Toshiba announced that its XG6 SSD, the first drive with 96-layer flash, is sampling to OEMs. The new SSD comes with Toshiba's new 96-layer 3D TLC BiCS flash, which comes with a 40% increase in density compared to Toshiba's previous-gen 64-layer BiCS3 flash.
The XG6 SSD marks a big step forward for Toshiba's client SSDs. The M.2 SSD uses the same NVMe controller that Toshiba used with the XG5, but firmware and flash improvements, along with an update to the NVMe 1.3a spec, have yielded tremendous improvements.
|Row 0 - Cell 0
|Random Read/Write IOPS
|Toshiba 1TB XG5
|3,000 / 2,100 MB/s
|152,129 / 125,553
|Toshiba 1TB XG6
|3,180 / 2,960
|355,000 / 365,000
Toshiba claims the XG6 reaches up to 3,180/2,960 MB/s of sequential read/write throughput and up to 355,000/365,000 random read/write IOPS over a PCIe 3.0 x4 connection.
Toshiba didn't release an official random read/write IOPS measurement for its previous-gen XG5 series, but we included our own measurements from the BiCS FLASH Preview With Toshiba XG5 NVMe SSD review in the table above. Toshiba more than doubled random read/write performance and also improved sequential write performance. Toshiba's XG6 uses an SLC buffer, so these numbers represent the best-case performance scenario.
Toshiba's XG6 tops out at 1TB in a single-sided M.2 form factor, which matches the previous-gen models. The company also plans to refresh its higher-capacity XG5-P series with the new 96-layer flash, which will bring maximum capacities up to 2TB.
Toshiba isn't sharing endurance information yet, but the XG6 is destined for mainstream read-intensive environments, like desktop PCs and OEM laptops, so it's safe to assume it isn't earth-shattering. The drives carry a five-year warranty. Toshiba hasn't shared pricing information, either. The drive is currently sampling to OEM customers and should come to the broader market in the coming months.
Toshiba's new BiCS4 flash, which it produces jointly with WD, is the real story. The new flash contends with new 96-layer flash from Samsung and 96-layer flash from partners Intel and Micron. Samsung is the only vendor to have a single 96-layer die, which the company accomplished by reducing the height of the layers by 20%.
In contrast, Toshiba/WD is "String Stacking" two 48-layer die, which essentially means the company combines two separate 48-layer die into one final product with a density of 512Gbit. That adds extra steps to the manufacturing process, which might ultimately have an impact on yields, and thus pricing. Intel and Micron are also rumored to be taking the same string stacking approach with their next-gen NAND, but they haven't shared specifics. Time will tell which approach is more economical, as both approaches have advantages and disadvantages.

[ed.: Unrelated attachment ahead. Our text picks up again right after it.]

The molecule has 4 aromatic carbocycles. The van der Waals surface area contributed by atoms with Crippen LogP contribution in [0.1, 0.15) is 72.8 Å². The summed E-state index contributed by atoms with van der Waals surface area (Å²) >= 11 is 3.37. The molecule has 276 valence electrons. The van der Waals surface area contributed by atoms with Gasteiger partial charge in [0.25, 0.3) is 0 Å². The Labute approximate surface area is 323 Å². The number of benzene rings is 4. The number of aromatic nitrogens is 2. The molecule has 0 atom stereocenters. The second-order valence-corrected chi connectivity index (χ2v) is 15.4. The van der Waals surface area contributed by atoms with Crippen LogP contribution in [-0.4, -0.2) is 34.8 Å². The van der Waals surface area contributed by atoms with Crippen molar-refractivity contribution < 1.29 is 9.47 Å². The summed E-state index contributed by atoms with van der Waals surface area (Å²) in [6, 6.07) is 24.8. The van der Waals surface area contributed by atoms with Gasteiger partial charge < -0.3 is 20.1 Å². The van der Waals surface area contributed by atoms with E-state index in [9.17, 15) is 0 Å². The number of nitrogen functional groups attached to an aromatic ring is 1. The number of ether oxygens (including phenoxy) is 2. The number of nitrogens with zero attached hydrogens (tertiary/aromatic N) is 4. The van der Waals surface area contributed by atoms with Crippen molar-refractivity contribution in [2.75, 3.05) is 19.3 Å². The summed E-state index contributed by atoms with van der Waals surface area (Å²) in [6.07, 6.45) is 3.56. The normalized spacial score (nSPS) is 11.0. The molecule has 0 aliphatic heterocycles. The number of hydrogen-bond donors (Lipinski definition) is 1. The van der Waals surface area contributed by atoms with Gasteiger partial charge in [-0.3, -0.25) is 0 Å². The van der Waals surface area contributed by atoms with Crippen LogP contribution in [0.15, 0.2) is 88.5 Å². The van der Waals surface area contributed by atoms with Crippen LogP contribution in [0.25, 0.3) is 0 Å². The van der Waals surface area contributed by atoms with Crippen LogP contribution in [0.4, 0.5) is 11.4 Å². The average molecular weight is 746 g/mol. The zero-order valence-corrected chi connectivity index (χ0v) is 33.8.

Toshiba's new flash comes with the Toggle 3.0 interface, which is the communication protocol that the NAND uses to communicate with the SSD controller. Toggle 3.0 communicates at 667-800 MB/s with a 1.2V I/O, while Samsung is using a faster Toggle 4.0 interface that communicates at 1.4 Gb/s yet also features a 1.2V I/O rating.
Toshiba/WD have also recently announced new QLC flash using the same 96-layer BiCS design, so the leading-edge 96-layer TLC SSDs will be followed by more capacious models in due course. We expect to learn more about the newest TLC and QLC flash at the Flash Memory Summit next month.
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Paul Alcorn is the Managing Editor: News and Emerging Tech for Tom's Hardware US. He also writes news and reviews on CPUs, storage, and enterprise hardware.
You gotta start wondering what kind of heat these things generate.Reply
Rating a client SSD at QD64... Talk about false advertisementReply
21168944 said:You gotta start wondering what kind of heat these things generate.
Exactly my thought as well. Unless there's adequate cooling via a heatsink, I'd imagine this would thermal throttle after several seconds of sustained writes. Perhaps those numbers are for burst-able conditions, thus giving enough time for cool down?
If number are true, wowReply
Don't forget this mem likes to be 40C to operate at peak efficiency.Reply